Sunday, September 18, 2016

Missie Fennell: Carrying The Torch: National Arts in Education Week

"We are not trying to save the arts, we are using the arts to save our children."


Happy Sunday, September 18th!
Missie Fennell and the White Balloon Project
September 18 is the 262nd day of the year. There are 104 days remaining until the end of the year. There are 50 days till election day. I hope that all that read this and are eligible to vote will do so. 
There are many platforms in place (pro and con) but one platform that I am compassionate about is arts in education.
I wonder what it was like for you as far as arts in education when you were in high school. Even though I grew up in South Carolina, I had an art class and I was in drama and speech making in high school. I value that. I bring this up in today's blog because this is the conclusion of National Arts in Education week. As this week comes to a close, how many of you even knew that this was National Arts in Education Week?
 Whether you are a student, educator, parent, or principal, you can find a way to celebrate the arts in education during National Arts in Education Week.
I have always been an advocate of arts in education. I really got on board several years ago with Harry Kullijian and Carol Channing when they formed The Dr. Carol Channing-Harry Kullijian For The Arts.

The American Foundation for Arts Education, formerly The Dr. Carol Channing and Harry Kullijian Foundation for The Arts, was founded by Broadway legend Carol Channing and her late husband, Harry Kullijian.

In 2010, the United States Congress and Senate, inspired by the work of Ms. Channing and Mr. Kullijian, endorsed the vital need for an arts education in our schools by unanimously passing HOUSE CONCURRENT RESOLUTION 275 which designates the second week of September as “National Arts In Education Week.”
I did the very first benefit for them on June 5th, 2007. They added me to their advisory board and from that point on a portion of my box office always went to the Foundation.
Sadly, when Harry passed away in December 2011, the Foundation essentially dissolved.

However, Harry and Carol's passion lives on thanks to Missie Fennell, the daughter of Harry Kullijian and step-daughter to Carol Channing.
We sat down earlier this week to cover a little bit of the past, the present, and the future of what is happening with the Foundation.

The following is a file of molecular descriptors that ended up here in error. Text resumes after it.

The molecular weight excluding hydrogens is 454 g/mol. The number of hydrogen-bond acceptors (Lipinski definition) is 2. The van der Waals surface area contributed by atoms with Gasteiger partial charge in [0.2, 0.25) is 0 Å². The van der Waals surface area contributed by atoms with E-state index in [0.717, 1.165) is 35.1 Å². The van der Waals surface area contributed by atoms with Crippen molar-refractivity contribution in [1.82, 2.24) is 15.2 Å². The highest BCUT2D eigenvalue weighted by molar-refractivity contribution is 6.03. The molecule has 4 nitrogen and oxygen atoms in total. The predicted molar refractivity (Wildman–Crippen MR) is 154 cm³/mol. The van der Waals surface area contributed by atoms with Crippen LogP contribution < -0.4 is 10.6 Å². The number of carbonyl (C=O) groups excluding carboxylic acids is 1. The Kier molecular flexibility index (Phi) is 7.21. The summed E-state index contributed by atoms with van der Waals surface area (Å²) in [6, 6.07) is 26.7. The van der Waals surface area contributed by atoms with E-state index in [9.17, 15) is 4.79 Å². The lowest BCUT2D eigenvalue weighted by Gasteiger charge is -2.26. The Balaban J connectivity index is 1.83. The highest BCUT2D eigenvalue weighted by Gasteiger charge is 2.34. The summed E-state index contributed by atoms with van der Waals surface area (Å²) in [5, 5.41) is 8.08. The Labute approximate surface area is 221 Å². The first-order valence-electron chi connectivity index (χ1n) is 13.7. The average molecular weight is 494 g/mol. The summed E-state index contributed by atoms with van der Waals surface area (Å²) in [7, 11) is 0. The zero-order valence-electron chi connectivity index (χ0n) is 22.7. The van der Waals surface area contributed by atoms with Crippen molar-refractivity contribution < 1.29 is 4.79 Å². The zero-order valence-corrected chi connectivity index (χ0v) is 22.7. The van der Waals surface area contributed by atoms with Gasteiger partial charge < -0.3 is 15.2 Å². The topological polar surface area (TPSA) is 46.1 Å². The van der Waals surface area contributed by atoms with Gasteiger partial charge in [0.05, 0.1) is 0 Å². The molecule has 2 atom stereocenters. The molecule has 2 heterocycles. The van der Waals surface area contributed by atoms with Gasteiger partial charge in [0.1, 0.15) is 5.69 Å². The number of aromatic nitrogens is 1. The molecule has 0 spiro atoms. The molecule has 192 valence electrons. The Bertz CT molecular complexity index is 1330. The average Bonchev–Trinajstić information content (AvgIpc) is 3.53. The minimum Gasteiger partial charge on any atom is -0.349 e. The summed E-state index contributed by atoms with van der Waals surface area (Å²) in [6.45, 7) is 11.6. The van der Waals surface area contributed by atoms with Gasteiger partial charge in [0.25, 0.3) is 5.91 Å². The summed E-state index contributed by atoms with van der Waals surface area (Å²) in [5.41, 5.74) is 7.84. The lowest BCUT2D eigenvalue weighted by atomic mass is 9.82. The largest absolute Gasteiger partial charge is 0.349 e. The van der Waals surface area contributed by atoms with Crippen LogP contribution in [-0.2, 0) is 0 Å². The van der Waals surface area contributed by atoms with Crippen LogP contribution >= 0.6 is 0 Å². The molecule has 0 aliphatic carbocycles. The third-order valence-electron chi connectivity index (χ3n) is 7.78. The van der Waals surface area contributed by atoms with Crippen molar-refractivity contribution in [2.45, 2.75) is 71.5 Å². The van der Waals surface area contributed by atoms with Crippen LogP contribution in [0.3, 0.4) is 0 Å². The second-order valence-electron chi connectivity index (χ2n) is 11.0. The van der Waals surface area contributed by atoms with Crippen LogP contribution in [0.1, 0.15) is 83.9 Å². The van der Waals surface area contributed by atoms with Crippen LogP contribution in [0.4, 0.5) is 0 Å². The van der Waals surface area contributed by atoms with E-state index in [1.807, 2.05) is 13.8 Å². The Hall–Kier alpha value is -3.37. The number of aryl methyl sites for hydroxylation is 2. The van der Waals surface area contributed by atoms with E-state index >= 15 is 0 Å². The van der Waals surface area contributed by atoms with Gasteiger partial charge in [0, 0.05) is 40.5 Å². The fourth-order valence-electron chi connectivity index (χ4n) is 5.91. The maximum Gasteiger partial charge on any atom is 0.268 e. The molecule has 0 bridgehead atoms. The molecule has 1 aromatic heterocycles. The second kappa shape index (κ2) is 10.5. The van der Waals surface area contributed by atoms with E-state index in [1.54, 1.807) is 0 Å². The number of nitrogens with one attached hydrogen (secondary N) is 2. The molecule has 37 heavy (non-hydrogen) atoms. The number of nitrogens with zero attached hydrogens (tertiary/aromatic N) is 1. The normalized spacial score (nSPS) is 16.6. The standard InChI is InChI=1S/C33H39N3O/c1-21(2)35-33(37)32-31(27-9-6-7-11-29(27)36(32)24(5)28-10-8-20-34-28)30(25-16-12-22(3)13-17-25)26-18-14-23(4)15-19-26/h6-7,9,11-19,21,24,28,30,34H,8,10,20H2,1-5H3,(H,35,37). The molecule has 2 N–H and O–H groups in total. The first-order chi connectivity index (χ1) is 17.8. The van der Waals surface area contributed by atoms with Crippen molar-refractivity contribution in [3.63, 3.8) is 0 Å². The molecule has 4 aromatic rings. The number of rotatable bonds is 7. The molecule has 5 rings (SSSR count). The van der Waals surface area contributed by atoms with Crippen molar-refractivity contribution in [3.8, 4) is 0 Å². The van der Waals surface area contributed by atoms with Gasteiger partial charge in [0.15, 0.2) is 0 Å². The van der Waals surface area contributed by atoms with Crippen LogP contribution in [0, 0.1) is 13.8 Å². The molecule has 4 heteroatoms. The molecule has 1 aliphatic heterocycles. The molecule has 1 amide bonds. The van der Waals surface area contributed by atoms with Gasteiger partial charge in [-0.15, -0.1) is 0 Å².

This blog is the result of that conversation.
Missie tells be right off the bat that she is the adopted daughter of a great guy.
He surrounded their family with beautiful things including music and fine arts.
Carol Channing and Harry Kullijian
Their home was filled with wonderful things, including artifacts from his time in Europe and other locals. Missie was given opportunities to play musical instruments, sing in the choir, do plays, etc.
This was all part of school. She admits that her house was a wonderful environment to grow up in.
As she got older, she appreciated it more. Unfortunately, she says, she doesn't spend a lot of time sitting at the piano anymore. She still sings in the choir at church and on the "praise team",
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It has been a wonderful thing for Missie. The thing that, as Carlos Santana says, 'makes the hair on the back of your neck stand up at the right time." 
It's that stuff that gives you goosebumps and/or makes you cry. It's very impactful. So, when her dad and Carol were talking about what they could do themselves, they talked about having a Foundation to promote arts in education. Missie was on board with them and one of the founding directors. 
That was the genus of the Channing-Kullijian Foundation.
After Harry passed on, the big question was "what do we do now?" Channing decided that she wanted to move on to other things. She was getting older. God bless her! She is now 95. 
The Foundation board decided that they would revitalize themselves as the American Foundation for Arts Education. 
They have scholarships and have given away musical instruments and those kinds of things. 

They really believe (as do I) that when kids have art as part of their curriculum, they do better. hey become more "human" if that is at all possible, if you know what I mean.
They are more engaged and more cooperative with one another. Those that have been in an orchestra or been a play, you know that you have to work with the people who are around you. 
It's not just YOU. It's something bigger than


The American Foundation for Arts Education is something that is bigger than each of us. Missie says it is not just about her and she likes that.That kind of drew her in. Her dad and her step-mom and know it has fallen to her and a few other key folks, David Green and Steve Burnside, who help carry that torch. 
They all love our children. They love our nation. It is very sad these days with some of the interactions that are going on and the divisions we have. 
We certainly aren't unified. The arts can bring people together.
I did not realize that Missie was adopted until our conversation a few days ago. She was an infant when she was brought into Harry Kullijian's world. He and his then wife could not have children. Her stepmom had cervical cancer which precluded them having children. She has an older brother who was also adopted. He was even younger than Missie when he was adopted. He was a week old. Missie was a month old. She always knew that she was special and loved as a kid. They told herself right from the get go. They told her that she was adopted and that they wanted her and the like. 
She says she has been adopted twice, because she has been adopted into God's family as well. 
She got the double blessings as far as adoptions go. 
People often tell Missie she looks just like her dad. She laughs. They do have similar ancestory. 

So, there are just the two of them (siblings). 
Her brother lives in Texas and she doesn't get to see him that often. 
He is a few years older than Missie. He, too is a good musician. He is pretty good on the organ. She is referring to a stage organ which also utilizes his feet. She remembers him playing in his socks so that he could really get a feel for the pedals.